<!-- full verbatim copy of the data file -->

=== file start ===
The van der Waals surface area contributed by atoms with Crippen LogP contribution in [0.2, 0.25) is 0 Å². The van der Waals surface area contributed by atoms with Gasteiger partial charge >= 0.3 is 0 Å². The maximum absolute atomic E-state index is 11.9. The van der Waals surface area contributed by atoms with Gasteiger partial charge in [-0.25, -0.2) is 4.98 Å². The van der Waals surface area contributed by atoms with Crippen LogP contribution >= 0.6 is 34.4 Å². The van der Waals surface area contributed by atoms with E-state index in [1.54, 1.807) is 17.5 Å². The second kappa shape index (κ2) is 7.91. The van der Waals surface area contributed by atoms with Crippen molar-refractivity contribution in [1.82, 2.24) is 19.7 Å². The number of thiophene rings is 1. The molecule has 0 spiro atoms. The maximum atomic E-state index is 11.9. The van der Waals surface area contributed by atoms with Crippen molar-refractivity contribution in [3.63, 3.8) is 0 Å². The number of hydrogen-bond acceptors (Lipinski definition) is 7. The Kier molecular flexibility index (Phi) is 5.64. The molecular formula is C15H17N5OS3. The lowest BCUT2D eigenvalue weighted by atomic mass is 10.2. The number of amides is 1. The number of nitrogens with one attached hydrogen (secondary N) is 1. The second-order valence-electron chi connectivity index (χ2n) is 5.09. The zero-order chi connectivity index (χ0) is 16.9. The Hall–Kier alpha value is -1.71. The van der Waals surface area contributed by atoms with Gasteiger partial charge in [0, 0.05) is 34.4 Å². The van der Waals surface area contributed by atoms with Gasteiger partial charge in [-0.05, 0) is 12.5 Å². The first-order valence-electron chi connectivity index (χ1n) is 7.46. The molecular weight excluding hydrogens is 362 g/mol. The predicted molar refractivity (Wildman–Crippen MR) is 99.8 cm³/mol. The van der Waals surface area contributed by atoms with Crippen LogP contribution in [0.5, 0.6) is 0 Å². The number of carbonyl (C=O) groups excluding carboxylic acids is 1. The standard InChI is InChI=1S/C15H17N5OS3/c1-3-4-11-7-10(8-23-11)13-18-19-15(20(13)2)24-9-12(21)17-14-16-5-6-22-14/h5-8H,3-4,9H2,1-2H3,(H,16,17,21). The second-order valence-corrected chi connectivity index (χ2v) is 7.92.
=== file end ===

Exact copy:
The van der Waals surface area contributed by atoms with Crippen LogP contribution in [0.2, 0.25) is 0 Å². The van der Waals surface area contributed by atoms with Gasteiger partial charge >= 0.3 is 0 Å². The maximum absolute atomic E-state index is 11.9. The van der Waals surface area contributed by atoms with Gasteiger partial charge in [-0.25, -0.2) is 4.98 Å². The van der Waals surface area contributed by atoms with Crippen LogP contribution >= 0.6 is 34.4 Å². The van der Waals surface area contributed by atoms with E-state index in [1.54, 1.807) is 17.5 Å². The second kappa shape index (κ2) is 7.91. The van der Waals surface area contributed by atoms with Crippen molar-refractivity contribution in [1.82, 2.24) is 19.7 Å². The number of thiophene rings is 1. The molecule has 0 spiro atoms. The maximum atomic E-state index is 11.9. The van der Waals surface area contributed by atoms with Crippen molar-refractivity contribution in [3.63, 3.8) is 0 Å². The number of hydrogen-bond acceptors (Lipinski definition) is 7. The Kier molecular flexibility index (Phi) is 5.64. The molecular formula is C15H17N5OS3. The lowest BCUT2D eigenvalue weighted by atomic mass is 10.2. The number of amides is 1. The number of nitrogens with one attached hydrogen (secondary N) is 1. The second-order valence-electron chi connectivity index (χ2n) is 5.09. The zero-order chi connectivity index (χ0) is 16.9. The Hall–Kier alpha value is -1.71. The van der Waals surface area contributed by atoms with Gasteiger partial charge in [0, 0.05) is 34.4 Å². The van der Waals surface area contributed by atoms with Gasteiger partial charge in [-0.05, 0) is 12.5 Å². The first-order valence-electron chi connectivity index (χ1n) is 7.46. The molecular weight excluding hydrogens is 362 g/mol. The predicted molar refractivity (Wildman–Crippen MR) is 99.8 cm³/mol. The van der Waals surface area contributed by atoms with Crippen LogP contribution in [0.5, 0.6) is 0 Å². The number of carbonyl (C=O) groups excluding carboxylic acids is 1. The standard InChI is InChI=1S/C15H17N5OS3/c1-3-4-11-7-10(8-23-11)13-18-19-15(20(13)2)24-9-12(21)17-14-16-5-6-22-14/h5-8H,3-4,9H2,1-2H3,(H,16,17,21). The second-order valence-corrected chi connectivity index (χ2v) is 7.92.